Review: Prey (2017)

Prey_ps4_frontcover-04_1465777150The latest offering from Arkane Studios brings us yet another spiritual successor to System Shock and Bioshock, this time falling under the previously established brand of Prey, for what seems to be no other reason than for Bethesda to renew the rights to a series that was never all that popular to begin with. Despite the fact that it has absolutely nothing to do with the previous Prey though, it manages to more than live up to the reputation of the name (I guess? I liked the old Prey, but I was always under the impression that it wasn’t actually very well received at all), and I would even say that it surpasses its predecessor in many ways.

They are certainly two very different games. Where the original more closely resembled a 90’s FPS, with a heavy reliance on over-the-top action and very graphic violence (not that there’s anything wrong with that!), the new model moves at a much slower pace, often feeling more like an RPG with a dash of survival horror than a standard shooter.

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Neuromods are the new Adam

Where the plot of the original was literally just “Aliens just abducted you and your girlfriend. Go kill them all now.”, the new version has you playing the role of an amnesiac scientist who has to search for answers regarding their identity and their role in a complex conspiracy involving strange psychological and genetic experimentation and mysterious bunch of creatures, the Typhon, that just so happen to be invading the space station you’re stranded on right now.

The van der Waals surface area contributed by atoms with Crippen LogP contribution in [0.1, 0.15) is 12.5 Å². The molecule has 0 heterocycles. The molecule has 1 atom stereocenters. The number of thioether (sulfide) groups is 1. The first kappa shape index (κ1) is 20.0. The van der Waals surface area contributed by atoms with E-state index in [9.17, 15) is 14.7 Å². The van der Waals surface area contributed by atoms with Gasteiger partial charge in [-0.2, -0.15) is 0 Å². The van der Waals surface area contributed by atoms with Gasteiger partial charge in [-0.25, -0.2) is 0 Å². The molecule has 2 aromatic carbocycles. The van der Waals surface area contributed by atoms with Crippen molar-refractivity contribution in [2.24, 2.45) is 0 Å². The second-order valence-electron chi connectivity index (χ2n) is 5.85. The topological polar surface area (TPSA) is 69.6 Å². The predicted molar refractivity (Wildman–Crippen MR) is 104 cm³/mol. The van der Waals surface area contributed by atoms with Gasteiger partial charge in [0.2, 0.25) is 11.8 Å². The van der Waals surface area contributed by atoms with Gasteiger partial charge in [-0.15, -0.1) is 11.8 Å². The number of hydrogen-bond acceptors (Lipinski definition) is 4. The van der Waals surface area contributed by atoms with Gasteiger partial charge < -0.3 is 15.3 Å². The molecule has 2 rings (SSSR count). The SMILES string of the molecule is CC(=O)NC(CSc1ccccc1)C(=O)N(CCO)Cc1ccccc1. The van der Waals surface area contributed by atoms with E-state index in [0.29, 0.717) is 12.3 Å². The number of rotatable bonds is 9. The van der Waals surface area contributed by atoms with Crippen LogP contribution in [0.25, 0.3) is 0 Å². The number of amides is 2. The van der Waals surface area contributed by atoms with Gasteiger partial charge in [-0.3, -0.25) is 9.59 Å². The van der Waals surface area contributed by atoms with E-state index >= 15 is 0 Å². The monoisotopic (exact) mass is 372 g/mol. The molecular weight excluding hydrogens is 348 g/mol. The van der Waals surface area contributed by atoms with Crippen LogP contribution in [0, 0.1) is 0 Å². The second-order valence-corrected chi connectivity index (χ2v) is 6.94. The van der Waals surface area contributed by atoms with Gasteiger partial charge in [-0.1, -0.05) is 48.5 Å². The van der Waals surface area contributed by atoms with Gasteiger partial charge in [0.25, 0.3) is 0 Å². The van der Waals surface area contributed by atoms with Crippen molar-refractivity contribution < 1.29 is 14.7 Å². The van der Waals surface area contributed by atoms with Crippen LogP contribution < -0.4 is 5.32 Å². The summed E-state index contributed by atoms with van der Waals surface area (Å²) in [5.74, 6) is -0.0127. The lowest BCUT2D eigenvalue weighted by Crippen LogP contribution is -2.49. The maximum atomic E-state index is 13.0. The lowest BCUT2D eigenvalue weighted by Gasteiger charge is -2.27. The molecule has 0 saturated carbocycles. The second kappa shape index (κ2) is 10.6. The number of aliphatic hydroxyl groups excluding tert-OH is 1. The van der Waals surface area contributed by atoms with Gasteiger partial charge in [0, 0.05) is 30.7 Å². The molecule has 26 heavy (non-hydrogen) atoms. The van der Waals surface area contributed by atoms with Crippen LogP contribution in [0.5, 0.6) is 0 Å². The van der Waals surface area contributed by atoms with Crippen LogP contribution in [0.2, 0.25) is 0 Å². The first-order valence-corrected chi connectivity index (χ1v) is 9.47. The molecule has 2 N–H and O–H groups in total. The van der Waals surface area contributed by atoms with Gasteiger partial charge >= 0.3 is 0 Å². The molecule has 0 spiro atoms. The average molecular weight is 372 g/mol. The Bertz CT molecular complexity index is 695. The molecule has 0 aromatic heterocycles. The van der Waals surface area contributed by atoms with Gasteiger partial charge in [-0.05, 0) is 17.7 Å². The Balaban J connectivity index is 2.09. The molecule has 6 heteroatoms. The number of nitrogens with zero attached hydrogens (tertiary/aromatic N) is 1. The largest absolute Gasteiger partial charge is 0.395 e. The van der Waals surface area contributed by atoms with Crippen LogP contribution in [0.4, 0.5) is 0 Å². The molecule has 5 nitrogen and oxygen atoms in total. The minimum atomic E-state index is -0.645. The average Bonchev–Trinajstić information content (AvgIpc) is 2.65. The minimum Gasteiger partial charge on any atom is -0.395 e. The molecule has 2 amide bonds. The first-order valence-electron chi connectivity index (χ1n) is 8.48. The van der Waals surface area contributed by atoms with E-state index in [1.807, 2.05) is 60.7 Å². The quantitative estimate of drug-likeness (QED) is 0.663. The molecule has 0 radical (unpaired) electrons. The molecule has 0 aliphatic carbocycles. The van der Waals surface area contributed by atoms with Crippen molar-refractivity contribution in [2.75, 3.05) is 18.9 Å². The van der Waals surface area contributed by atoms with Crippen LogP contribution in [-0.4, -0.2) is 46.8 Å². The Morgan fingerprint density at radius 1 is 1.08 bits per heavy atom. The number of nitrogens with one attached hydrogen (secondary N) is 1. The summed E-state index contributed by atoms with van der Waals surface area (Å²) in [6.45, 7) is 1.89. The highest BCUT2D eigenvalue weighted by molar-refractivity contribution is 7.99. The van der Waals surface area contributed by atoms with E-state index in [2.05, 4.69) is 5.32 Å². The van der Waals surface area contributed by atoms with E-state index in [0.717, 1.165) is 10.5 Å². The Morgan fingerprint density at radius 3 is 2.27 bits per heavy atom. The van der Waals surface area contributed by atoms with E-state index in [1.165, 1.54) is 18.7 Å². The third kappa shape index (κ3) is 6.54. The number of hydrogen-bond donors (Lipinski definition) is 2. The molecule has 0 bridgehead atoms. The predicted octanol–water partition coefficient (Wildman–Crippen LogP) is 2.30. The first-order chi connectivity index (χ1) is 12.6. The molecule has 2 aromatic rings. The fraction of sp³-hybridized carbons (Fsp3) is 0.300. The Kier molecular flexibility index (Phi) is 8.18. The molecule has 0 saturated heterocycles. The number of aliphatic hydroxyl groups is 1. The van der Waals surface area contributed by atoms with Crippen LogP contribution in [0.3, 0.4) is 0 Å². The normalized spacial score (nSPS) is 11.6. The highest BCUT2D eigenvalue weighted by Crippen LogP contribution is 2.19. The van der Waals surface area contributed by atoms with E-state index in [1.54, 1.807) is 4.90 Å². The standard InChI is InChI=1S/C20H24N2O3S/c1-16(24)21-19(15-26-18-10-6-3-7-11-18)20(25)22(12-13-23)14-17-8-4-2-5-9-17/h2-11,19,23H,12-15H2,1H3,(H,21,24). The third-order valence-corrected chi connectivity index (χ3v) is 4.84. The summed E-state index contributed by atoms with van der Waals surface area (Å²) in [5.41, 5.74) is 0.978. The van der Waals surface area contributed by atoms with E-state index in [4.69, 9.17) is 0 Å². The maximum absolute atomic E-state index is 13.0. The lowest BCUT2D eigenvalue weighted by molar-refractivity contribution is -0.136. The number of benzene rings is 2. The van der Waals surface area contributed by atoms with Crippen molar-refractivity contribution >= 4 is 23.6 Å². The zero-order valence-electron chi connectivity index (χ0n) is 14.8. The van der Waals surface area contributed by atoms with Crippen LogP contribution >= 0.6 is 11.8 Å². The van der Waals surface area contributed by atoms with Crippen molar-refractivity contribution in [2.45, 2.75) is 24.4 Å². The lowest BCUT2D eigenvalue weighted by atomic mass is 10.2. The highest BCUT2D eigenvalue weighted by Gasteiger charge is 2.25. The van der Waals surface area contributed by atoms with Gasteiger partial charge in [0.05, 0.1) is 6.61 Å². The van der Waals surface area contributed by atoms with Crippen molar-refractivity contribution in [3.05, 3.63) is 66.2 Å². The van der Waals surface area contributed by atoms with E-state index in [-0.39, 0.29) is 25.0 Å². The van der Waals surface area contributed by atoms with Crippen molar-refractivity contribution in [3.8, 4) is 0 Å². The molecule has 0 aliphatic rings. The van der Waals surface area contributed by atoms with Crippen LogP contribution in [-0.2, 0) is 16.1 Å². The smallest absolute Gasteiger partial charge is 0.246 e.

Neuromods are what tie all these things together, as they are the highly sought after self-enhancement items that the conspiracy and experiments seem to revolve around, as well as having some kind of mysterious connection to the Typhon. On one hand, their use may have been responsible for your memory loss, but on the other hand, they serve as skill points in the game and well…your memory’s already gone anyway and you need more powers right?

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How am I supposed to kill all these strange new lifeforms without more brain powers?

As is usually the case with an Arkane game, freedom of choice and having a ton of options is a big part of it all. To get the answers you’re looking for you’ll have to explore the Talos I station, which is a pretty huge place that’s packed full of multiple routes and secrets areas for you to find in various ways, depending on how you decide to approach things. Many areas will be closed off in different ways that may require you to obtain a passcode or have a high hacking ability, find a way around/through a hazard or have a high enough mechanical skill to repair the cause of the problem, find a weapon that can destroy some pesky crates blocking your way or have a high enough strength level that you can just pick them up and throw them aside, and etc.

Naturally, this means you’re going to have to make some choices about your character’s build too. Do you want to be a hacking scientist with special surgical skills or a mechanically inclined engineer with repair and weapon modification skills or a security specialist that focuses on pure brute force? You can even try your hand at stealth if you want, though being a stealth specialist who backstabs everyone using a wrench may feel a bit silly.